Sport Golf The Back Nine: bluff mastery of the US Masters
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The Back Nine: bluff mastery of the US Masters

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Every year, just as the first brisk hit of winter arrives, golfers will drag themselves from bed, still draped in their doonas, fumble for the remote and flick on the idiot box to bask in the warm and unmistakable glow of another US Masters.

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My childhood brims with memories of the Masters: I cried when Greg Norman choked and vomited all over himself whilst leading by six shots in 1996; and – on the inside – I cried every year after brutal tongue-beatings from my mother for missing the school bus. Again.

Every year we dream it might be a fairytale for Freddy Couples, who always seems to find himself in contention despite his wretched back and lack of lead-up golf; or perhaps this year it will be Australia’s turn, until Adam Scott laid that ghost to rest in 2013.

Well, it all starts again tomorrow with the Par 3 tournament and then the real deal on Friday morning (our time). Tune in and you’ll be amazed at the spectacle of the Augusta National Golf Club – not a blade of grass out of place, perfectly orchestrated ambience, traditions, and the smooth tones of the best sports broadcasters in the game.

It’s such a magical game, full of traditions, a few of which I’ll share with you just now. For more depth on this topic, though, I suggest you read The Majors, by John Feinstein, perhaps the best tome on offer to describe the event in detail.

Fact No 1: TV wires were laid throughout the course in the 1950s, but it has only been since 2002 that the front nine has been televised. Prior to that, TV viewers had no idea about the landscape or slope of the front nine. The club refused to allow the front nine to be televised arguing that an earlier start on TV would diminish the coverage throughout the day.

Fact No 2: Every champion gets a green jacket. A tradition which began in 1949, but actually has its roots from the inaugural event in 1937, when course officials wore green jackets so visitors could easily identify them to ask questions. Player’s began receiving green jackets from 1949 which identified them as master’s champions and now in an exclusive club.

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It’s ugly, but the green jacket is the ultimate prize in golf. Photo: Getty

Fact No 3: You really have to watch your mouth at the Masters. The club owns the TV rights and they are brutal about enforcing their code of conduct. Jack Whitaker in 1966 referred to the Masters galleries as a “mob scene” and in 1994 Gary McCord said the greens were smoothed with “bikini wax.” Both were immediately dumped from the coverage.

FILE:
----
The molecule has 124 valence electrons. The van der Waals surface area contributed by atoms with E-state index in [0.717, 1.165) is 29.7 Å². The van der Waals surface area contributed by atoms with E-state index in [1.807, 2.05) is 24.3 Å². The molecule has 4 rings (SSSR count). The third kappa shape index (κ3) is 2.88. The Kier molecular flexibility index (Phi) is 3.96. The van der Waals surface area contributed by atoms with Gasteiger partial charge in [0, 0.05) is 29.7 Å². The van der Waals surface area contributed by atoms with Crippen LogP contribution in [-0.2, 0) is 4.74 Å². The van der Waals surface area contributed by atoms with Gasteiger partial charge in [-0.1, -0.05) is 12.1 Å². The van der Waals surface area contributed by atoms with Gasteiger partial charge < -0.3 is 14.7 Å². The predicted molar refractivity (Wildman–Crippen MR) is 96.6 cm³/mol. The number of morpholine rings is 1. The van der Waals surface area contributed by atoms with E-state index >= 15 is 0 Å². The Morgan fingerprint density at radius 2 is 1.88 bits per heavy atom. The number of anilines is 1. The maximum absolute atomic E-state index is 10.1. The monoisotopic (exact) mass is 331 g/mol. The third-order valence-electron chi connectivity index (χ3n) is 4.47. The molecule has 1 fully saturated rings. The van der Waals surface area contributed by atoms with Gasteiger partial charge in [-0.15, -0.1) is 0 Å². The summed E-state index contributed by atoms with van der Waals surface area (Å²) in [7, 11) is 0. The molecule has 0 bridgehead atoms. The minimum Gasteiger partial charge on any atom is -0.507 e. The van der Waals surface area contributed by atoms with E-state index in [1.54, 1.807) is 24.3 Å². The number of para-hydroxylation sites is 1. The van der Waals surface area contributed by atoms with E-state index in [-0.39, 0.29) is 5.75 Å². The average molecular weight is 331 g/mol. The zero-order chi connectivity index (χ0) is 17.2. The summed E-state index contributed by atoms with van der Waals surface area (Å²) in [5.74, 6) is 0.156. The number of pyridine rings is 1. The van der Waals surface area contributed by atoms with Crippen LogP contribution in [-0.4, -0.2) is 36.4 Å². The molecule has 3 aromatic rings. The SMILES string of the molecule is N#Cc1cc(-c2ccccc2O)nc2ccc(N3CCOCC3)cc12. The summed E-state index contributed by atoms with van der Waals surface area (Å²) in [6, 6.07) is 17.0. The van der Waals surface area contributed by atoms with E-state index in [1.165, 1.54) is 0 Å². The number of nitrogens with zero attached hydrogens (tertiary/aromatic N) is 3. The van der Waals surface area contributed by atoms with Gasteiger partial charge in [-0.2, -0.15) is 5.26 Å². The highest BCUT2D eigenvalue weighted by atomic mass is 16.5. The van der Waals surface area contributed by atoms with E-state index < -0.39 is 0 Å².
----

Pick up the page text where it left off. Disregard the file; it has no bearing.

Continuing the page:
Fact No 4: This year’s winner will choose the menu for next year’s Champion’s Dinner, which is held on the Tuesday night before the opening round. Adam Scott’s menu for the 2014 dinner was as follows: Surf-and-turf on the grill, including Moreton Bay ‘bugs’ (lobster). Started with an appetizer of artichoke and arugula salad with calamari. Main course of Australian Wagyu beef New York Strip steak, served with Moreton Bay lobster, sauteed spinach, onion cream mashed potatoes. Desserts of strawberry and passion fruit pavlova, Anzac biscuit and vanilla sundae.

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Bubba’s menu was popular again. Photo: Twitter

Fact No 5: There’s a meeting point on the Back Nine of the course where players seem to congregate, known as Amen Corner. This is where the tournament is often won or lost during the final round and is essential viewing. There is also another little feature here called Rae’s Creek which is actually named after a land-owner John Rae who’s house was built on the creek in 1765. The official website of the Masters notes that ‘’Rae’s house … was the farthest fortress up the Savannah River from Fort Augusta.

Fact No 6: Also known as the “Eisenhower Pine”, a loblolly pine was located on the 17th hole, approximately 210 yards (192m) from the Masters tee. President Dwight D. Eisenhower, an Augusta National member, hit the tree so many times that, at a 1956 club meeting, he proposed that it be cut down. Not wanting to offend the president, the club’s chairman, Clifford Roberts, immediately adjourned the meeting rather than reject the request. In February 2014, the Eisenhower Tree was removed after suffering extensive damage during an ice storm. (thanks Wikipedia)

Fact No 7: Every hole on the course has its own unique name. Here they are: No. 1 – Tea Olive; No. 2 – Pink Dogwood; No. 3 – Flowering Peach; No. 4 – Flowering Crab Apple; No. 5 – Magnolia; No. 6 – Juniper; No. 7 – Pampas; No. 8 – Yellow Jasmine; No. 9 – Carolina Cherry; No. 10 – Camellia; No. 11 – White Dogwood; No. 12 – Golden Bell; No. 13 – Azalea; No. 14 – Chinese Fir; No. 15 – Firethorn; No. 16 – Redbud; No. 17 – Nandina; No. 18 – Holly.

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Fact No 8: There’s more elevation than it appears on television. TV footage of the course flattens what is a surprisingly hilly layout. To get an understanding of the scale of elevation change click here.

Fact no 9: The New Daily believes Queenslander Jason Day will have a breakthrough win this year. And it could be a year Tiger Woods finally climbs back to the top with a 15th major. Here’s a video to relive some of the most glorious golf shots ever hit on the course.

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Email your golfing-related tips to rfleming@thenewdaily.com.au

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